Title:
Enhancing the effectiveness of an inhaled therapeutic gas
Kind Code:
A1


Abstract:
Methods for enhancing the therapeutic or prophylactic effectiveness of an inhaled therapeutic gas are disclosed. The methods include administering to a mammal by inhalation a therapeutically effective amount of gaseous nitric oxide or carbon monoxide, and administering to the mammal a composition containing a compound that sensitizes soluble guanylate cyclase.



Inventors:
Bloch, Kenneth D. (Brookline, MA, US)
Ichinose, Fumito (Brookline, MA, US)
Zapol, Warren M. (Cambridge, MA, US)
Evgenov, Oleg V. (Beverly, MA, US)
Application Number:
11/050959
Publication Date:
11/17/2005
Filing Date:
02/04/2005
Primary Class:
International Classes:
A61K33/00; A61K45/06; (IPC1-7): A61K33/00
View Patent Images:



Primary Examiner:
CHOI, FRANK I
Attorney, Agent or Firm:
FISH & RICHARDSON P.C. (BO) (P.O. BOX 1022, MINNEAPOLIS, MN, 55440-1022, US)
Claims:
1. A method for enhancing the therapeutic or prophylactic effectiveness of inhaled nitric oxide, the method comprising: identifying a mammal that has or is at risk of developing a condition amenable to treatment or prevention by inhalation of gaseous nitric oxide; administering to the mammal by inhalation a therapeutically effective amount of gaseous nitric oxide; and administering to the mammal a composition comprising a compound that sensitizes soluble guanylate cyclase, wherein the composition comprises an amount of the compound sufficient to enhance the therapeutic or prophylactic effectiveness of the inhaled gaseous nitric oxide, wherein the method does not comprise the administration to the mammal of superoxide dismutase.

2. The method of claim 1, wherein, prior to administering the gaseous nitric oxide and the composition, the mammal is diagnosed as having or being at risk of developing pulmonary vasoconstriction.

3. The method of claim 1, wherein the mammal has or is at risk of developing pneumonia, traumatic injury, aspiration or inhalation injury, fat embolism in the lung, acidosis, inflammation of the lung, adult respiratory distress syndrome, acute mountain sickness, post cardiac surgery acute pulmonary hypertension, persistent pulmonary hypertension of the newborn, perinatal aspiration syndrome, hyaline membrane disease, acute pulmonary thromboembolism, acute pulmonary edema, heparin-protamine reactions, sepsis, hypoxia, asthma, status asthmaticus, or hypoxia of the newborn.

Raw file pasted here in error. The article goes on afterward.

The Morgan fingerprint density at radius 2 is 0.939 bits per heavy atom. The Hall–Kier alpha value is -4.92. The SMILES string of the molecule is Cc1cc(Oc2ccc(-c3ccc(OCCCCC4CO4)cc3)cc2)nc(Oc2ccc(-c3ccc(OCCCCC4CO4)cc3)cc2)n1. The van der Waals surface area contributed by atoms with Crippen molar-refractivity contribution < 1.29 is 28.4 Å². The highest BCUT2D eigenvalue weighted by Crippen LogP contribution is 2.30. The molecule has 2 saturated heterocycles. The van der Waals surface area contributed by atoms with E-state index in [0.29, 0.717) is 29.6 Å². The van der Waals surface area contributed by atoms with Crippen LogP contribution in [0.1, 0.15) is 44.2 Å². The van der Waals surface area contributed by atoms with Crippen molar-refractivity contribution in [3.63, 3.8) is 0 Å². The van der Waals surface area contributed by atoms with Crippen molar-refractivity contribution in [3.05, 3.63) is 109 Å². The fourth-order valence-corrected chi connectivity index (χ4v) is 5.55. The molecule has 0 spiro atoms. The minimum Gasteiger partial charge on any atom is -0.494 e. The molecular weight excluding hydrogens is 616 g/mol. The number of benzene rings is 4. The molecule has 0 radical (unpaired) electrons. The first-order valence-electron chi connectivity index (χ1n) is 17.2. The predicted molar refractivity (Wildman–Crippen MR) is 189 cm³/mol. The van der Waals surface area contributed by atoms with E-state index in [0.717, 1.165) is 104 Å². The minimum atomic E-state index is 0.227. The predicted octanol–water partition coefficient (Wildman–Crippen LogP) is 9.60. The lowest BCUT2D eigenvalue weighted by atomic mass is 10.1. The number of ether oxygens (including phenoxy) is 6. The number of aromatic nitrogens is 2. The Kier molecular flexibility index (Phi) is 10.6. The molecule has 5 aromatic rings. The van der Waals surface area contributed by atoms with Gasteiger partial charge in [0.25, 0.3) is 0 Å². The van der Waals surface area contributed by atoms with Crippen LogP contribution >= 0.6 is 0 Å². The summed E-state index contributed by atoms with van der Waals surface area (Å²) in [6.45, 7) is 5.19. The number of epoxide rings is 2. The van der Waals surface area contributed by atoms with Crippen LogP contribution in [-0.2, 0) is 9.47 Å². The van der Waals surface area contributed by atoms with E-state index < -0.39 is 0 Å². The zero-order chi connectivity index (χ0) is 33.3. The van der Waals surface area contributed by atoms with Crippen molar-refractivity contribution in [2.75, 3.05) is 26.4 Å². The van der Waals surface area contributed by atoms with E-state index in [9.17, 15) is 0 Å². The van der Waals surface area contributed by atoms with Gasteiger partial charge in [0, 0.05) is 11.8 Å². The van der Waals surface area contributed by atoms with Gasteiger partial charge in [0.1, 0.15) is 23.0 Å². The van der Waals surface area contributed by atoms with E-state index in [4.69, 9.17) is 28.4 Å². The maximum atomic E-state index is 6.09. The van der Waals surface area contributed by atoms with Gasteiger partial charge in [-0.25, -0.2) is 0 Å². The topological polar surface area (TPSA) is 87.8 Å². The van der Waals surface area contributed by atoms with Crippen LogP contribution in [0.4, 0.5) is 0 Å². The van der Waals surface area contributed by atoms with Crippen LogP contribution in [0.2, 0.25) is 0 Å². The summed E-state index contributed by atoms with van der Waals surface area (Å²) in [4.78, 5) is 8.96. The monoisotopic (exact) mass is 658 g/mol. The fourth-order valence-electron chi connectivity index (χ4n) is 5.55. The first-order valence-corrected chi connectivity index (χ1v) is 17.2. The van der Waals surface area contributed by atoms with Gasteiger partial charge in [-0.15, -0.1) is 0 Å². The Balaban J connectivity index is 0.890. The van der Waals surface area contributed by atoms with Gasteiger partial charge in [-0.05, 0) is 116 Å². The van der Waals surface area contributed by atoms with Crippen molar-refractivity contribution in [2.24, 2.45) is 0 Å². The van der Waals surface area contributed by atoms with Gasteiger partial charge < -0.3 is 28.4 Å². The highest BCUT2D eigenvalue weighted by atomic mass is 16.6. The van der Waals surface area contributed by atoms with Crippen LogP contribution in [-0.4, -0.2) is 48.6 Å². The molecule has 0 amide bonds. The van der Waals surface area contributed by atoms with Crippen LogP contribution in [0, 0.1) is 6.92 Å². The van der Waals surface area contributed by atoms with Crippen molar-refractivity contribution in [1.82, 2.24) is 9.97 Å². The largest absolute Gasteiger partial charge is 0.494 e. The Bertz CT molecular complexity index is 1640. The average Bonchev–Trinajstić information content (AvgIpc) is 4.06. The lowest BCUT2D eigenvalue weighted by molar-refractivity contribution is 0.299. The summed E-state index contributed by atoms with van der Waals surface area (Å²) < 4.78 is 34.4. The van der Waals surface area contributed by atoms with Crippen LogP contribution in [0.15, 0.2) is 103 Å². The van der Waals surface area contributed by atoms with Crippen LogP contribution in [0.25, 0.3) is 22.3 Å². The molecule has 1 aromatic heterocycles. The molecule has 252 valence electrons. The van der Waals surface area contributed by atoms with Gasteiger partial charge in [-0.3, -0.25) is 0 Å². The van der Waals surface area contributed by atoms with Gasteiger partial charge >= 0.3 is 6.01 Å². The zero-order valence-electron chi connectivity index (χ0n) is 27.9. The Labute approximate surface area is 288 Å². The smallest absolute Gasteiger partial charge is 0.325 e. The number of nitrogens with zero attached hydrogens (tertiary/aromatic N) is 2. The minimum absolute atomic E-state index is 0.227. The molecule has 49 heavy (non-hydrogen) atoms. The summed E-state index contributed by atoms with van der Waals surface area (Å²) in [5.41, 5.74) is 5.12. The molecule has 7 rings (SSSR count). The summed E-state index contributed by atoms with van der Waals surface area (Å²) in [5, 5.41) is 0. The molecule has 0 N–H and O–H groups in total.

4. The method of claim 1, wherein the mammal has or is at risk of developing chronic pulmonary hypertension, bronchopulmonary dysplasia, chronic pulmonary thromboembolism, idiopathic pulmonary hypertension, or chronic hypoxia.

5. The method of claim 1, wherein, prior to administering the gaseous nitric oxide and the composition, the mammal is diagnosed as having or being at risk of developing bronchoconstriction.

6. A method for enhancing the therapeutic or prophylactic effectiveness of inhaled nitric oxide, the method comprising: identifying a mammal that has or is at risk of developing a non-pulmonary condition amenable to treatment or prevention by inhalation of gaseous nitric oxide; administering to the mammal by inhalation a therapeutically effective amount of gaseous nitric oxide; and administering to the mammal a composition comprising a compound that sensitizes soluble guanylate cyclase, wherein the composition comprises an amount of the compound sufficient to enhance the therapeutic or prophylactic effectiveness of the inhaled gaseous nitric oxide.

7. The method of claim 6, wherein, prior to administering the gaseous nitric oxide and the composition, the mammal is diagnosed as having or being at risk of developing a vascular thrombosis.

8. The method of claim 6, wherein, prior to administering the gaseous nitric oxide and the composition, the mammal is diagnosed as having or being at risk of developing an acute ischemic coronary syndrome.

9. The method of claim 6, wherein, prior to administering the gaseous nitric oxide and the composition, the mammal is diagnosed as having or being at risk of developing arterial restenosis.